Earlier this week, Yoga International announced that it had received a cease-and-desist letter demanding that it discontinue the practice of providing online yoga instruction utilizing a visual recording of a standard yoga classroom set-up. It was later revealed that the company that sent the cease-and-desist letter was YogaGlo, which is in the business of offering online yoga classes.
YogaGlo CEO Derik Mills responded with a blog post claiming that his company filed an application for a patent and issued the cease-and-desist letter in order "to protect (our) intellectual property, just like any other online business." According to YogaGlo's patent application, the "invention" they claim to own is the method of recording a yoga instructional video in a live classroom setting. In other words, YogaGlo believes that the idea of videotaping a yoga teacher instructing a class of students, instead of simply recording the teacher, is their unique invention:
"The system and method place the instructor at the head of the classroom with live-participants arranged between the instructor and the camera with a direct line of sight between the camera and the instructor allowing for the viewer participant to have unobstructed views while simultaneously allowing for the viewer participant to have live participants in the periphery, as if the viewer was attending a live class."
Here is another paragraph from the application:
"[V]iewing a class [in which a yoga instructor doesn't share the same physical space with other students] can be detrimental to the participant watching the video because at a subconscious level the participant realizes that he or she is not truly a member of the class and that the exercise routines are being conducted without truly including the participant."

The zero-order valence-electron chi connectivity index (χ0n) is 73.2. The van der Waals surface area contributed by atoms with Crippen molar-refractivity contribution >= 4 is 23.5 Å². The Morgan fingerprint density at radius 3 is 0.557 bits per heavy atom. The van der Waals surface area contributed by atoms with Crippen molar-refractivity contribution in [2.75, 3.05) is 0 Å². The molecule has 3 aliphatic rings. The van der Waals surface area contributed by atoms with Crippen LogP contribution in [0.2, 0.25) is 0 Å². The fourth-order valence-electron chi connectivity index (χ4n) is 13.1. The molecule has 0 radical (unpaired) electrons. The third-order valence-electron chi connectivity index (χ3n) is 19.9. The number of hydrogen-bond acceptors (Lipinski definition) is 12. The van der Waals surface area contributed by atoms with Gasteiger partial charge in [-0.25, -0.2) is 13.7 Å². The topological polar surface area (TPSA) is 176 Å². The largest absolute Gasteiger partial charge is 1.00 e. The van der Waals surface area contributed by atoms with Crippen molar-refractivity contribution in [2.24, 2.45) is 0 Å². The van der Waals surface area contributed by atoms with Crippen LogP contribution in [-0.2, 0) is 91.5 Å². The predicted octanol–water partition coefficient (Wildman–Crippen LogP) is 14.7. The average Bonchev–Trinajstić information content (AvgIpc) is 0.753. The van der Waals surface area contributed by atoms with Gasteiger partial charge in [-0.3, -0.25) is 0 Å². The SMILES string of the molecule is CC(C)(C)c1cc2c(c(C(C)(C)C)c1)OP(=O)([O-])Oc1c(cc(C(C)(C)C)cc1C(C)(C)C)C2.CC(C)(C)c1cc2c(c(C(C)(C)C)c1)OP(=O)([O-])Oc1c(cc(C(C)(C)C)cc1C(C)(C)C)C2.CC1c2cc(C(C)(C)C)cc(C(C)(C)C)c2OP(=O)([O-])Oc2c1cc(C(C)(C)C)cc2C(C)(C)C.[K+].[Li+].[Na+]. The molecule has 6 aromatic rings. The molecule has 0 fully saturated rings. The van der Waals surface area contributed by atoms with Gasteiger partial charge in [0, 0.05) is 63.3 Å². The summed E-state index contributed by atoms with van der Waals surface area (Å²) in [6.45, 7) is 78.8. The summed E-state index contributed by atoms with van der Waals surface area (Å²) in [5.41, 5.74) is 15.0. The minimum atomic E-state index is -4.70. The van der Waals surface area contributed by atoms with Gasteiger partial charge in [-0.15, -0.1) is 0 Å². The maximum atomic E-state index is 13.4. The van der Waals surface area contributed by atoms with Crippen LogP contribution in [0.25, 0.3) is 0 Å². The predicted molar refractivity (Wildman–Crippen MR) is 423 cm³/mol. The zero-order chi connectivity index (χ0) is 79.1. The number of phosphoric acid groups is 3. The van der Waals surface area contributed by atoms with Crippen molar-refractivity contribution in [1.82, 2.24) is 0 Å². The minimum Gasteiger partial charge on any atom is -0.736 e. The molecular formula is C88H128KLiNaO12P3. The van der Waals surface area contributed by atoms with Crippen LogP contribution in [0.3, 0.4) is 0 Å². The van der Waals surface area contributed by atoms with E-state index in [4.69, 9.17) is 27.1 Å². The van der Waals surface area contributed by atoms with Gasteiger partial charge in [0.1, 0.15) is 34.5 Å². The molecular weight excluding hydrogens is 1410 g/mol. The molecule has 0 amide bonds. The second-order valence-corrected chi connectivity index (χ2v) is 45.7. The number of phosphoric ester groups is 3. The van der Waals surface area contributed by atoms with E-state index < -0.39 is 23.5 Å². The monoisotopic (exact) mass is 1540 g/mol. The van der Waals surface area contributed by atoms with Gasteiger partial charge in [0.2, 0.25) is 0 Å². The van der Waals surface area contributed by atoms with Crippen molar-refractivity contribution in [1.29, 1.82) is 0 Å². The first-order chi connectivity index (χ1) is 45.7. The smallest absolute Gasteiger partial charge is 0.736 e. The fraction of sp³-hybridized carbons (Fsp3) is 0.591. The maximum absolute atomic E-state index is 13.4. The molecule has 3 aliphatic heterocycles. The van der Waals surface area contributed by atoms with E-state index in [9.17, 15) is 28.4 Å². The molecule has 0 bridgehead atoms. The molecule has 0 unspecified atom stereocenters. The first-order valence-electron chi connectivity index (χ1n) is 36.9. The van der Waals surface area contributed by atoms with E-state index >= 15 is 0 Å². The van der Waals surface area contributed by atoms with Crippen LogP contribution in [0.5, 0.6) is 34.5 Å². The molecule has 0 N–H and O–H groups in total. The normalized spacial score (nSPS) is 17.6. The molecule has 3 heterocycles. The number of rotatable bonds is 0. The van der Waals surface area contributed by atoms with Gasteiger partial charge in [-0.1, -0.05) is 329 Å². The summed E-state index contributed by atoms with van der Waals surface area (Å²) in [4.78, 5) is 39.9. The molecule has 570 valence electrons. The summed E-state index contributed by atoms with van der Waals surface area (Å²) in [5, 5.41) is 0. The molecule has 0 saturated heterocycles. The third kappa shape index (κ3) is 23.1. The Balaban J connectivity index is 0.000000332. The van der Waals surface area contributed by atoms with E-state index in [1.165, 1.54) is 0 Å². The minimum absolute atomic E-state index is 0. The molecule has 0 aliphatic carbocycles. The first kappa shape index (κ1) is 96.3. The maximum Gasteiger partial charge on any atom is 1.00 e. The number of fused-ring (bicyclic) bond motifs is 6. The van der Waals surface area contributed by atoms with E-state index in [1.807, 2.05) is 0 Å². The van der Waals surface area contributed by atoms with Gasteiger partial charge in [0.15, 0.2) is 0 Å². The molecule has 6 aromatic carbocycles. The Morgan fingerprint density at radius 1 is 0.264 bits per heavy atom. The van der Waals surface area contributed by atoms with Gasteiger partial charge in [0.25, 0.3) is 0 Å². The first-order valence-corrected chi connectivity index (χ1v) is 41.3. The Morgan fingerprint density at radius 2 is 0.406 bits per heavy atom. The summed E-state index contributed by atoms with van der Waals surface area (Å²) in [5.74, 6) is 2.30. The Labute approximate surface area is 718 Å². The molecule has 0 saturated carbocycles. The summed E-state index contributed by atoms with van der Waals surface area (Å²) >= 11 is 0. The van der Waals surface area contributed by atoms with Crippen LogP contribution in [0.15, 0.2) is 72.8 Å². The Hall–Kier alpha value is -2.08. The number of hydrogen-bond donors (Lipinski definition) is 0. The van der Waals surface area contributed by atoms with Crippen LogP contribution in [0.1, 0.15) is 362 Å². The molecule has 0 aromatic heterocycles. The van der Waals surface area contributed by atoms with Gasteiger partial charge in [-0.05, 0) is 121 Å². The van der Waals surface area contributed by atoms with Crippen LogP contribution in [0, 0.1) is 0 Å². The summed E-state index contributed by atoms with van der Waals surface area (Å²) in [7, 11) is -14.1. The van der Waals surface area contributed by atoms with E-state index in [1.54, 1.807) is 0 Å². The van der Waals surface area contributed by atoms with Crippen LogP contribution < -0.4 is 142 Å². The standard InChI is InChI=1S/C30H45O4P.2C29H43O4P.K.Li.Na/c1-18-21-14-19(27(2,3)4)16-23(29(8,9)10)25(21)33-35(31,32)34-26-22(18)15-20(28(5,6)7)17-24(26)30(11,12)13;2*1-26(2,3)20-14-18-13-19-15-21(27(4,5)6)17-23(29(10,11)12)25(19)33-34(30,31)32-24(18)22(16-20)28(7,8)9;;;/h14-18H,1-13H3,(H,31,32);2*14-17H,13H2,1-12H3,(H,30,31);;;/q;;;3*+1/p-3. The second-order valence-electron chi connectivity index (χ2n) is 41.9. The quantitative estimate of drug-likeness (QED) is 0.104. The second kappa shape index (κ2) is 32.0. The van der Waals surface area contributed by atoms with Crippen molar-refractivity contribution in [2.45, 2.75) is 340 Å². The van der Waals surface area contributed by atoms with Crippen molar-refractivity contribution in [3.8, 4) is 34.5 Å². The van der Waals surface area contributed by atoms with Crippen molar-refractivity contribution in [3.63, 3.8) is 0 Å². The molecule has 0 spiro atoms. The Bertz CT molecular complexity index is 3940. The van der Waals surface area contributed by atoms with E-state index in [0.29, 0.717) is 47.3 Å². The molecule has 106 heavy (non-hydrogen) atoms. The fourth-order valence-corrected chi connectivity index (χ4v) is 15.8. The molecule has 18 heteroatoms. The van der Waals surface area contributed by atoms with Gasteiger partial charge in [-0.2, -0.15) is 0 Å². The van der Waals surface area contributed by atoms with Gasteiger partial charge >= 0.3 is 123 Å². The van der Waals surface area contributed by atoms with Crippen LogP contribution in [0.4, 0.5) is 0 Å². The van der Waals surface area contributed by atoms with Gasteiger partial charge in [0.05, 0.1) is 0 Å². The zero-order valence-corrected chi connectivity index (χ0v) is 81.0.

Yoga Alliance® supports the proper use and enforcement of intellectual property rights. For instance, we don't like it when other yoga organizations appropriate our name, which is our intellectual property. We also support the patenting of real inventions, which serve to protect inventors' economic interest in their work.
However, we don't believe YogaGlo's "invention" qualifies for patent protection. Videotaping a yoga teacher in a live classroom setting is an obvious idea, not an invention. Therefore, YogaGlo's patent application can serve only one purpose: To manipulate the legal system in order to suppress competition by bullying other online yoga-instruction businesses and individual yoga teachers into submission when they use a similar method of recording and presenting online classes.
We call on YogaGlo to live up to its claim of encouraging "more access to yoga, not less," by withdrawing its patent application. We also encourage our Registered Yoga Teachers (RYT®s) and Registered Yoga Schools (RYS®s), and anyone else who supports yoga and/or the appropriate use of the U.S. patent system, to sign this petition asking YogaGlo to withdraw its patent application.
"Yoga Alliance's Statement on YogaGlo Patent Forfeiture" - October 31, 2014
YogaGlo's most recent update states they “are not seeking another patent.” This is great news for the yoga community and for yoga practitioners everywhere because it means that individuals and organizations are now free to use any system and method of recording a live yoga class...
"YogaGlo Patent Issues Today, But is it Enforceable?" - December 10, 2013
Over the last two months, we have been monitoring YogaGlo’s quest for a patent that would prevent competitors from recording online yoga trainings in a particular classroom setting without paying YogaGlo licensing fees...
"An Update on YogaGlo's Patent Application" - October 11, 2013
We now have over 13,000 signatures on our online petition urging YogaGlo to withdraw the patent application it filed claiming ownership over a particular “method and apparatus” of recording yoga classes...